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Self-ratings of spoken language dominance: A Multilingual Naming Test (MINT) and preliminary norms for young and aging Spanish–English bilinguals*

Published online by Cambridge University Press:  01 August 2011


TAMAR H. GOLLAN
Affiliation:
Department of Psychiatry, University of California San Diego
GALI H. WEISSBERGER
Affiliation:
Department of Psychiatry, University of California San Diego & San Diego State University
ELIN RUNNQVIST
Affiliation:
Universitat de Barcelona, Spain
ROSA I. MONTOYA
Affiliation:
Department of Psychiatry, University of California San Diego
CYNTHIA M. CERA
Affiliation:
Department of Psychiatry, University of California San Diego
Corresponding
E-mail address:

Abstract

This study investigated correspondence between different measures of bilingual language proficiency contrasting self-report, proficiency interview, and picture naming skills. Fifty-two young (Experiment 1) and 20 aging (Experiment 2) Spanish–English bilinguals provided self-ratings of proficiency level, were interviewed for spoken proficiency, and named pictures in a Multilingual Naming Test (MINT); in Experiment 1, the Boston Naming Test (BNT) was also used. Self-ratings, proficiency interview, and the MINT did not differ significantly in classifying bilinguals into language-dominance groups, but naming tests (especially the BNT) classified bilinguals as more English-dominant than other measures. Strong correlations were observed between measures of proficiency in each language and language-dominance, but not degree of balanced bilingualism (index scores). Depending on the measure, up to 60% of bilinguals scored best in their self-reported non-dominant language. The BNT distorted bilingual assessment by underestimating ability in Spanish. These results illustrate what self-ratings can and cannot provide, illustrate the pitfalls of testing bilinguals with measures designed for monolinguals, and invite a multi-measure goal-driven approach to classifying bilinguals into dominance groups.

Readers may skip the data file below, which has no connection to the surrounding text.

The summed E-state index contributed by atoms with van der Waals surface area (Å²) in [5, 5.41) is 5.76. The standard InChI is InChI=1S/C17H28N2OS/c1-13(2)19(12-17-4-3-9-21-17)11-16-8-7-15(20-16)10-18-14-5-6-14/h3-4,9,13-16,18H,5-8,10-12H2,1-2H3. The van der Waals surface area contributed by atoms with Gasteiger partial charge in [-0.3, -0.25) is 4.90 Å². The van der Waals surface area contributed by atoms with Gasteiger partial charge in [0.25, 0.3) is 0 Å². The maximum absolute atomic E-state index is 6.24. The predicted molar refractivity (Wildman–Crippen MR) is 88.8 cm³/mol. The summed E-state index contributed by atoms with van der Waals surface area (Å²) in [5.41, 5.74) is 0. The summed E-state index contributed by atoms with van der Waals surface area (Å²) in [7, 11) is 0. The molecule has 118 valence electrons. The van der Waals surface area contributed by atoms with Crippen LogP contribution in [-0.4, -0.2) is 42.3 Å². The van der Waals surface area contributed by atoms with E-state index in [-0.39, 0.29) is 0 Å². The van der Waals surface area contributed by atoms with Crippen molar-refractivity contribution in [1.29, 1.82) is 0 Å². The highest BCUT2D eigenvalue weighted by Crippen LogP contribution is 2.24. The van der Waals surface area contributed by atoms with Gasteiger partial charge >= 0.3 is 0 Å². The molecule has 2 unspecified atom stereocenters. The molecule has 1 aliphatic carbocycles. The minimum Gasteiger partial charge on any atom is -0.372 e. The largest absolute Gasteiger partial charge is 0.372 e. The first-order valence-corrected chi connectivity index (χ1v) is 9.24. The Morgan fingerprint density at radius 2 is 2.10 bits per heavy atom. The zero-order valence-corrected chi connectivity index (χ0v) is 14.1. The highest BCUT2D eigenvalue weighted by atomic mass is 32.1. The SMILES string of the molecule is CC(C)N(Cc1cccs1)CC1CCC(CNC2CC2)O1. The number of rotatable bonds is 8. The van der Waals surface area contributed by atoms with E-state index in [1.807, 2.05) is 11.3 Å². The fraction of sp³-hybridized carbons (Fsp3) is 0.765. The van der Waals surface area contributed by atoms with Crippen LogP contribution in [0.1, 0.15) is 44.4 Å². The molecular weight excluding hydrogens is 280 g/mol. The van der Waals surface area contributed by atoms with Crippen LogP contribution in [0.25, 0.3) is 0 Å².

Type
Research Article
Copyright
Copyright © Cambridge University Press 2011

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Footnotes

*

The authors thank Jeanine Treffers-Daller, Michael Daller, Liz Peña, Alexandra Dunn, two anonymous reviewers and the editorial staff at BLC for their feedback on earlier versions of this manuscript. This research was supported by R01 grants (NIDCD 011492, NICHD050287 and NICHD 051030), and by a P50 (AG05131) from NIH/NIA. The authors have no conflicts of interest to report.


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